Civil Service secretary experiences Europe
A seldom mentioned group of patriots from World War II were the dedicated men and women of the Civil Service. From the Civil Air Patrol to a clerk typist, members of the Civil Service played a vital role. Their willingness to dedicate talents and time in non-combat positions released untold thousands of men for essential military duties. Miriam “Mickey” Stanley Hogan was one such talent.
Born in 1918 into the tiny farming community of Mendes, Ga., Covington resident Miriam “Mickey” Hogan experienced the Great Depression. “Food and jobs were scarce,” she said. “We moved around a lot, including Florida.”
Mickey was in the first class from Daytona Beach H.S. to hold graduation services on the powdery sands. She said, “I remember the school band played ‘The Blue Danube’ for us on the beach. That was special.” The family eventually moved to Tampa, Fla.
After attending business college, Mickey served as a church secretary until her father came home from work on Dec. 7, 1941. “We were playing croquet in the front yard,” she said. “Dad walked up and said, ‘Haven’t you heard the news? Pearl Harbor was bombed.’ Well, we stayed glued to the radio after that. We knew war had come.”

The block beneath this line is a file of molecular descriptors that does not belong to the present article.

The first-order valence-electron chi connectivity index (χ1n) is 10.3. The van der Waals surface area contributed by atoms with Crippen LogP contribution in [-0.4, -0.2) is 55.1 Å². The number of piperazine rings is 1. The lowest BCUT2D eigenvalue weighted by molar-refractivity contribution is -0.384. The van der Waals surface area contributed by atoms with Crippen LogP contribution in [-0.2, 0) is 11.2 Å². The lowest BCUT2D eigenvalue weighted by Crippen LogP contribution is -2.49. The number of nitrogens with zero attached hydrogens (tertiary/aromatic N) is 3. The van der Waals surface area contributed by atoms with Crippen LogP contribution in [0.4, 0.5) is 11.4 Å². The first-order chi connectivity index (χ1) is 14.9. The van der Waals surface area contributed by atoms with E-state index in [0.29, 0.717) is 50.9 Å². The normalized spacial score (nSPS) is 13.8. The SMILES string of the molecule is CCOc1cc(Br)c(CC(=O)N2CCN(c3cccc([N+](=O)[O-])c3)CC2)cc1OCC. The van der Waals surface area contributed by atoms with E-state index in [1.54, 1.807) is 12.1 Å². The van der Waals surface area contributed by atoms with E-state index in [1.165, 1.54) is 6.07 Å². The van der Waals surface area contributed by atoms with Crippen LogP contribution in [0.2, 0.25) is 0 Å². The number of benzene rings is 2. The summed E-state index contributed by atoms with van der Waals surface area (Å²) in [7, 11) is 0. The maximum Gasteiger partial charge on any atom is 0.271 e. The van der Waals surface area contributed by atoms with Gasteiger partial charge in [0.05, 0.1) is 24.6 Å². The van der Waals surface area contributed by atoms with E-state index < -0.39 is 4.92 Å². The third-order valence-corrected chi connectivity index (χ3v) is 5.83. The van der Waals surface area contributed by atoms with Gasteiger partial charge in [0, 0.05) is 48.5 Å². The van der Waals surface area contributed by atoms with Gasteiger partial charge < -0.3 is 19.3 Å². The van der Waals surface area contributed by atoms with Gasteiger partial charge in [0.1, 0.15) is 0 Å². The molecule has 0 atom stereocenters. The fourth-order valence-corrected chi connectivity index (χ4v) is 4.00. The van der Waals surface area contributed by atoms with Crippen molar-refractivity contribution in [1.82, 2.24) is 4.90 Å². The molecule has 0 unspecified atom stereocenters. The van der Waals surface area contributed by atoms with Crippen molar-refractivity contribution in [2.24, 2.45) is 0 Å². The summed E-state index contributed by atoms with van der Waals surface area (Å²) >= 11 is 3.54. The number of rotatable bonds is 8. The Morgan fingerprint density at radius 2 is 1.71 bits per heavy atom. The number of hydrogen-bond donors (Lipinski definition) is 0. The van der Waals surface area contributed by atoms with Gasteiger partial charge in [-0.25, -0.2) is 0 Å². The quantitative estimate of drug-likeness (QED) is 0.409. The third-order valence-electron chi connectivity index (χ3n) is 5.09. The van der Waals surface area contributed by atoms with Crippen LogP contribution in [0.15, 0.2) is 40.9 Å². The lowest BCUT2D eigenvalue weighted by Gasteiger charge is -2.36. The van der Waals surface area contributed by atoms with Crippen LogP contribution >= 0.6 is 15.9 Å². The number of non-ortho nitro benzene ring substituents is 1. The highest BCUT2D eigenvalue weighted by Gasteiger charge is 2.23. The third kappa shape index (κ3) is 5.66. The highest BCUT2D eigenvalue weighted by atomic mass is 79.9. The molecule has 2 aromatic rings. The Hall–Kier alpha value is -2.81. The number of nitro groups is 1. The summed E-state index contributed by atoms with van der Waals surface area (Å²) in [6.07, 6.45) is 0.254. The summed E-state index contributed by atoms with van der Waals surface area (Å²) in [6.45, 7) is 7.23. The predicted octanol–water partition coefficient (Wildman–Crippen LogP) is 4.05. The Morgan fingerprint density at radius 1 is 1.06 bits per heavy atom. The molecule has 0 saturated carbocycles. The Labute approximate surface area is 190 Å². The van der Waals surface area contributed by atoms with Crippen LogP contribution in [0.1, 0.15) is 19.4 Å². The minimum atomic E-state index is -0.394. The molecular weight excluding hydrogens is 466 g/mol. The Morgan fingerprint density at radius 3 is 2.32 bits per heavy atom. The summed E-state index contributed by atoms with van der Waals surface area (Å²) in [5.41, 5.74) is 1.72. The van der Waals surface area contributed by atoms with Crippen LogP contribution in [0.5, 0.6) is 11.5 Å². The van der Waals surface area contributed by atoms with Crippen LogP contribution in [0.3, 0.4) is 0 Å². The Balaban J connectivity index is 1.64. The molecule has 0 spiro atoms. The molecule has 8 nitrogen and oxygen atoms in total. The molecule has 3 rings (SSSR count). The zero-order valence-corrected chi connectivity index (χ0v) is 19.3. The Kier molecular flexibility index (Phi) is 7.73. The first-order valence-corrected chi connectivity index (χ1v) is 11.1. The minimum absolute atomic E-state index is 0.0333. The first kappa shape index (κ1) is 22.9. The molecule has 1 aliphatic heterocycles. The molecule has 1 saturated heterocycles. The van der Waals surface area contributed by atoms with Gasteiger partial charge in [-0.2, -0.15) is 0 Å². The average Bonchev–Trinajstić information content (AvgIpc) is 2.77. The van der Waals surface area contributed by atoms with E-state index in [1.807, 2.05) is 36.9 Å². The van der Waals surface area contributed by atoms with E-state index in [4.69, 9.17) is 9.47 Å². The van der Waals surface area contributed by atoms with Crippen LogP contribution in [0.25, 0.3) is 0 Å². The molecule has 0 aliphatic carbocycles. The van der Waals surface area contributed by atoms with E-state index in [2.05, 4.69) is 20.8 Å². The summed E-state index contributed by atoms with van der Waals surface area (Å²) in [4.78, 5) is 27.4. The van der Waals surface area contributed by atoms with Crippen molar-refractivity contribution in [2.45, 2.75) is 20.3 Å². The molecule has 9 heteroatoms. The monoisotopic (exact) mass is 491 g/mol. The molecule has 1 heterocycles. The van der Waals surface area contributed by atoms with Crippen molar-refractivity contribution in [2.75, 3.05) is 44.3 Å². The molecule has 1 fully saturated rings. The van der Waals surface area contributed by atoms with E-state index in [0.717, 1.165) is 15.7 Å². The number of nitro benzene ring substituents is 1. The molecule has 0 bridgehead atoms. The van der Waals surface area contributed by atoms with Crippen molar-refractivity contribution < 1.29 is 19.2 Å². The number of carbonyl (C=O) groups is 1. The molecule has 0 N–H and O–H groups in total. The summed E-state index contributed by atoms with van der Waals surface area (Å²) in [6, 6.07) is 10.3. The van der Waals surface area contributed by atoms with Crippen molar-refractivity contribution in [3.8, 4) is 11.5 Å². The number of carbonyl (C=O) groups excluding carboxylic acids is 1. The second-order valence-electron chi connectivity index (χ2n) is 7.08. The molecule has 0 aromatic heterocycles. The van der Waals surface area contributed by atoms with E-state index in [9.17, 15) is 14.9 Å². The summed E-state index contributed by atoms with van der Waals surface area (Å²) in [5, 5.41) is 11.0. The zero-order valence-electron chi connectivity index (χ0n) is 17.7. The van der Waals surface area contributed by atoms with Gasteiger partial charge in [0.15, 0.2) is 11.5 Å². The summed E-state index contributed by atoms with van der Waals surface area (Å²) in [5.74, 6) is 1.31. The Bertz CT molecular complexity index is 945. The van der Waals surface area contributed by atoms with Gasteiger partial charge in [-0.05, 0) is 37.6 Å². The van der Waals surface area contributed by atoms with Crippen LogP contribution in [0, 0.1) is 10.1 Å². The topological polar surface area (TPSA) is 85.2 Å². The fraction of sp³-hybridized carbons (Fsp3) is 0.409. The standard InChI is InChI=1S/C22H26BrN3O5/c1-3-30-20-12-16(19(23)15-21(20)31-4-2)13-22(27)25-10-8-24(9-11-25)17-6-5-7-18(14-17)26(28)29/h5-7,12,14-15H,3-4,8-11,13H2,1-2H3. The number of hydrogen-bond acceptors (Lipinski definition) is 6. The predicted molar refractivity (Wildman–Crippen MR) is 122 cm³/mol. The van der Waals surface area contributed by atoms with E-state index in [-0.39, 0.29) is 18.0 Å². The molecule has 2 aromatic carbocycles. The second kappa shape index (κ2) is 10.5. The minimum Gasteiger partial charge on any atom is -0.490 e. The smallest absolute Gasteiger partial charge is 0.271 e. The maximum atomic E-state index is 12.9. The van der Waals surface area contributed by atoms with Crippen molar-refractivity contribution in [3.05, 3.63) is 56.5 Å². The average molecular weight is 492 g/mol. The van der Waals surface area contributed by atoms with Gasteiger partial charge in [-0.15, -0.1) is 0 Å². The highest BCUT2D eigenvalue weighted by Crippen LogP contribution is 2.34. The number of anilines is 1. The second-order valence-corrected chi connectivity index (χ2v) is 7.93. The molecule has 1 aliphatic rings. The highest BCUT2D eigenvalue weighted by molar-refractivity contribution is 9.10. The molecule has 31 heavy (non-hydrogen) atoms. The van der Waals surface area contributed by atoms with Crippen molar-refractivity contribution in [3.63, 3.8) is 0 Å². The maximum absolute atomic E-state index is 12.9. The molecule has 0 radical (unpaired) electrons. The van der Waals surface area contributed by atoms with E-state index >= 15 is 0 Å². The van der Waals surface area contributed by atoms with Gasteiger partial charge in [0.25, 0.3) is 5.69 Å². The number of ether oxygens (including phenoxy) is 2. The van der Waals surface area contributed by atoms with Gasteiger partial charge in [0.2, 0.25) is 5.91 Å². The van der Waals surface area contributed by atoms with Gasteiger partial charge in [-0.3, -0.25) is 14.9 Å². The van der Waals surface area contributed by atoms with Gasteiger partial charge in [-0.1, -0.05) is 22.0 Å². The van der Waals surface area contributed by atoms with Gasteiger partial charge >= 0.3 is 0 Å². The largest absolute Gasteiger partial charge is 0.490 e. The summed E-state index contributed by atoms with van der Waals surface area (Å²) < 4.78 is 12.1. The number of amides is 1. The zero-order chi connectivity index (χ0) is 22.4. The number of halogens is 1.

Her clan was already in the fight. “One uncle was on the USS Monaghan at Pearl Harbor. He was eating breakfast when the attack began and ran topside in time to see their gunners sink a Japanese two-man midget sub.” (The Monaghan was given credit for sinking the only midget sub that may have entered Pearl Harbor).
Mickey took and passed a Civil Service Exam and qualified for duty in Washington, D.C. “I worked at the War Department categorizing soldiers’ records until given an opportunity to interview for a secretarial position.” She served out the war as a personal secretary to four officers, plus delivered mail in the massive complex — on roller skates.
Her fiancé Francis Felix Hogan, served aboard a Navy troop carrier USS Lejeune, making 17 Atlantic crossings delivering troops and bringing home the wounded. Mickey greeted Francis each time he made port. She said, “One of my girlfriends tracked military convoys, a secret job, but we used the inside information to meet our boyfriends or husbands when their ships docked.”